Odds and Ends

>> Tuesday, June 7, 2011

Swim, Bike, Quilt
Kate is organizing 100 Quilts for Kids again this year, and she's trying to get the word out early for an early fall push. Every year I try to make and donate a few quilts (some years more than others, admittedly), and one thing I really like about this particular donation endeavor is that it focuses on local donations. So search out a local charity, hospital, school, etc and donate the quilt you make to them. This not only connects you to your local community and emphasizes local needs but also saves on shipping. What's not to love?

Malka just announced that Moda will be replicating and printing her hand-dyed fabrics. So while these won't be uniquely hand-dyed, they'll be pretty close and will make her unique look more accessible and affordable, which is great.

As I soldier on without my sewing machine, I've decided that hand-piecing and quilting are really not for me. I got myself a Sashiko kit and started it but haven't gotten very far. I should take a picture but that would admit and showcase my poor performance. Maybe I'll take one anyways. I like the idea in theory, I just want to be making other things. But I'm using this time to work on a quilt design based on a Hale and Hearty (a New York soup, salad, sandwich place) brochure. I thought I'd be able to find the brochure online, but I was wrong. Once I get it worked out, I'll post my drafts. I've also resolved to sew a garment this summer. It will be a July/August project, and I'm thinking of starting with Meg's Schoolhouse Tunic pattern since reviewers suggest that it's a good beginner option. After seeing Julie's Kyoko Dress, I'm also contemplating that option. Maybe for garment number 2. Any thoughts, suggestions, or advice on garment sewing and fabric selection? I'm all ears.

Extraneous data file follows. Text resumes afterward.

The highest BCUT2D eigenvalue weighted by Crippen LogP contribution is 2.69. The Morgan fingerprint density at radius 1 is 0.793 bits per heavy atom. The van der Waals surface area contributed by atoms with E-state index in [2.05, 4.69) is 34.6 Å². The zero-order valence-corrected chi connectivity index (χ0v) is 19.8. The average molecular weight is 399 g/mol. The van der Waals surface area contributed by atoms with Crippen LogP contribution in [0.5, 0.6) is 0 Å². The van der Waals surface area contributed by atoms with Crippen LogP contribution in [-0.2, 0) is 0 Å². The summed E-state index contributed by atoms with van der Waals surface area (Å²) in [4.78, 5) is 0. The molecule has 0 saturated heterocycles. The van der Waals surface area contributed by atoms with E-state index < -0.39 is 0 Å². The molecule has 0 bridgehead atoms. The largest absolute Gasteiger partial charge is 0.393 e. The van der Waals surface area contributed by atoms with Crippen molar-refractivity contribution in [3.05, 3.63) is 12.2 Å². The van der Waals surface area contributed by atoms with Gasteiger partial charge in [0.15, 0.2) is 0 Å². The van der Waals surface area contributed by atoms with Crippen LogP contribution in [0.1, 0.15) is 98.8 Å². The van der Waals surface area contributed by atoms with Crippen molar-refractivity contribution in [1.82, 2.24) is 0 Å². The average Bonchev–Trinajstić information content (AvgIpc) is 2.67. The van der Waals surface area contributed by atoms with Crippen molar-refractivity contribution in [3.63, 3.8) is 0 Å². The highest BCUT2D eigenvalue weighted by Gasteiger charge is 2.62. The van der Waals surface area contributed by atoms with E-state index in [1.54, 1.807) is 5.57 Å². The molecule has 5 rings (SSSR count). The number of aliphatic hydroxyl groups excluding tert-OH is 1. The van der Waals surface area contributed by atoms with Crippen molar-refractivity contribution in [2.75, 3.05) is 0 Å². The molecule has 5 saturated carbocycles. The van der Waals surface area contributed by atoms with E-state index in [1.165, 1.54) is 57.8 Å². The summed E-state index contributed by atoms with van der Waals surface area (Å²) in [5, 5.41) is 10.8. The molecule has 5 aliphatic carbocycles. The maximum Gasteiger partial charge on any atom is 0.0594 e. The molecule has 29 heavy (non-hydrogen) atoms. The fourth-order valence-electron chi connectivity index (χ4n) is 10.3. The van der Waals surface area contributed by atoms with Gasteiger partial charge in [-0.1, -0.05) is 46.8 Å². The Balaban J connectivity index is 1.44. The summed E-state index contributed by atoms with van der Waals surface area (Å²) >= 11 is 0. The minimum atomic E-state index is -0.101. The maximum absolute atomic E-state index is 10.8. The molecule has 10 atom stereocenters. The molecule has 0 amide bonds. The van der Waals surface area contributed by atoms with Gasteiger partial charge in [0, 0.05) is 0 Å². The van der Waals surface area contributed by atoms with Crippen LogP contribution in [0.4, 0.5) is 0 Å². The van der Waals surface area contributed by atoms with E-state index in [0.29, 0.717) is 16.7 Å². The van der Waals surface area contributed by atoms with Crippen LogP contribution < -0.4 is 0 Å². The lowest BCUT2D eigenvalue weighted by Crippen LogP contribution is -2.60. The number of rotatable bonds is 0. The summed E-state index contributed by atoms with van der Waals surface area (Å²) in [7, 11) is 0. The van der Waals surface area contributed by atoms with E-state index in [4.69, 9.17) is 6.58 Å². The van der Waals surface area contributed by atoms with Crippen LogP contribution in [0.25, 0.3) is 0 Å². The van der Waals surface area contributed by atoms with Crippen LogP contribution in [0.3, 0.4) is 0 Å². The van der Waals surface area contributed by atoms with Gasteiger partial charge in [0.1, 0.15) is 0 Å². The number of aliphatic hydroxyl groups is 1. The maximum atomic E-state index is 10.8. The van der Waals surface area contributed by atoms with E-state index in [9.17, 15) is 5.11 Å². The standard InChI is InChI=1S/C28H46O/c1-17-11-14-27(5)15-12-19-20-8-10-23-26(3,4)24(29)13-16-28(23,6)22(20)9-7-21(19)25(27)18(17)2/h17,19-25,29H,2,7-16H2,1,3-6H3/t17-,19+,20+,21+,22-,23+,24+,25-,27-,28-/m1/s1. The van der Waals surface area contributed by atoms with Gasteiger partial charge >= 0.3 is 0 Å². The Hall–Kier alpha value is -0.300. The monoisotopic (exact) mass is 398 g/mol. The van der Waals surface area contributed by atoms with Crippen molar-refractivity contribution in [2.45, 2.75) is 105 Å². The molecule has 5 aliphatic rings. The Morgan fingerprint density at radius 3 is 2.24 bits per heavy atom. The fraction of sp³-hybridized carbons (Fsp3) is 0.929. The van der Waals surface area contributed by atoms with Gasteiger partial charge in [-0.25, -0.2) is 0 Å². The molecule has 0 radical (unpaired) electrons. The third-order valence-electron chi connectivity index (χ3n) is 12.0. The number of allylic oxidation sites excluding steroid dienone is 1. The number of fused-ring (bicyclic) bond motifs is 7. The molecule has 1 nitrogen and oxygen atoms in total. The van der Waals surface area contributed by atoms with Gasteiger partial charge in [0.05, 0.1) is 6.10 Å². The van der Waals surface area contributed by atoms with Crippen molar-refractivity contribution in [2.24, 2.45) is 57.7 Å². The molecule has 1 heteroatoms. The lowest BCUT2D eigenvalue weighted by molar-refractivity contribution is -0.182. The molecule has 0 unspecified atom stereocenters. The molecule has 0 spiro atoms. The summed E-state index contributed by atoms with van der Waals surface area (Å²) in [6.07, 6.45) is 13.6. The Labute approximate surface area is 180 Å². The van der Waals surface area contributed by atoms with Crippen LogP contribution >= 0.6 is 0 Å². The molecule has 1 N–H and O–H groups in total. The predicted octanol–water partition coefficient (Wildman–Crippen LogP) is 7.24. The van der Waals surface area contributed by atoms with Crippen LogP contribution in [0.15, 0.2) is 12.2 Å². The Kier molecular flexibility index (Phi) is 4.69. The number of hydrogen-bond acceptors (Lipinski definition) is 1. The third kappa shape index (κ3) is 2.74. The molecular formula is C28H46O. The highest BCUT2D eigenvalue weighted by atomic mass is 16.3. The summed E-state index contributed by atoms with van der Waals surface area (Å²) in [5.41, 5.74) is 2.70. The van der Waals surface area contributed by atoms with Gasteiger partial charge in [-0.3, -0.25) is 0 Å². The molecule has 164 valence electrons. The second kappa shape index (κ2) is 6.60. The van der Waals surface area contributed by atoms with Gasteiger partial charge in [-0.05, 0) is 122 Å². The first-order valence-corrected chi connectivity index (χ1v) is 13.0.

Total non-sequitur: if you've always wanted to go to Paris, here's a Parisian trip giveaway for you.

And with that, I'm off to get ready for Shavuot, one of my favorite Jewish holidays. This 2-day holiday is all about dairy -- blintzes, ice cream, cheesecake -- and includes all-night learning. I mean technically, it's a harvest festival falling exactly 7 weeks after the second day of Passover and celebrates the giving of the Torah (hence the all-night learning). But to my vegetarian self, the dairy is key. Also, it's traditional to read the Book of Ruth which is, I think, one of the most fascinating Biblical texts. So it contains a nice package of customs and such. Chag sameach to all who celebrate it.

4 comments:

~Michelle~ June 7, 2011 at 7:54 PM  

Uber-traditional Sashiko? I'm going to buy some of the white sampler fabric from purl before I go on vacay in October.

Kate @SwimBikeQuilt June 7, 2011 at 9:19 PM  

Thanks for posting about 100 Quilts. Can't wait to see the quilts. A long time ago, I studied a lot of Hebrew. Reading Ruth in Hebrew was so fascinating... of course now about all I can say is hag sameach. I think some of the most beautiful lines of scripture are in Ruth. Enjoy :)

Lesly June 7, 2011 at 9:48 PM  

I was so thrilled to read about MD's line with Moda - now I can afford her stuff - at a remove, but still. Chag sameach! Bring on the grilled cheese! And mmmmmm blintzes!

Karissa June 8, 2011 at 3:06 PM  

No handwork for you? I'm becoming quite a fan of hand-piecing with my work on my Dear Jane quilt, though it certainly would be easier (and faster!) to do by machine. There's just something about making it more work for myself...!

As for garment sewing, I'm a big fan of skirts, because they're pretty easy, and they help get you over a fear of zippers fast (if you have one). I like the Built By Wendy books, especially Sew U, which has a fantastic A-line skirt pattern. Wendy does a really great job of explaining everything, like the importance of stay-stitching, how to use darts, etc, and has a pretty fool-proof non-invisible zipper insertion method that I love love love!

Outside of that, I made one dress from a Colette pattern and found it had an amazing fit (no adjusting!!) and I hear good things about the Anna Maria Horner patterns, of which I own two but have not tried yet. Hope that helps!

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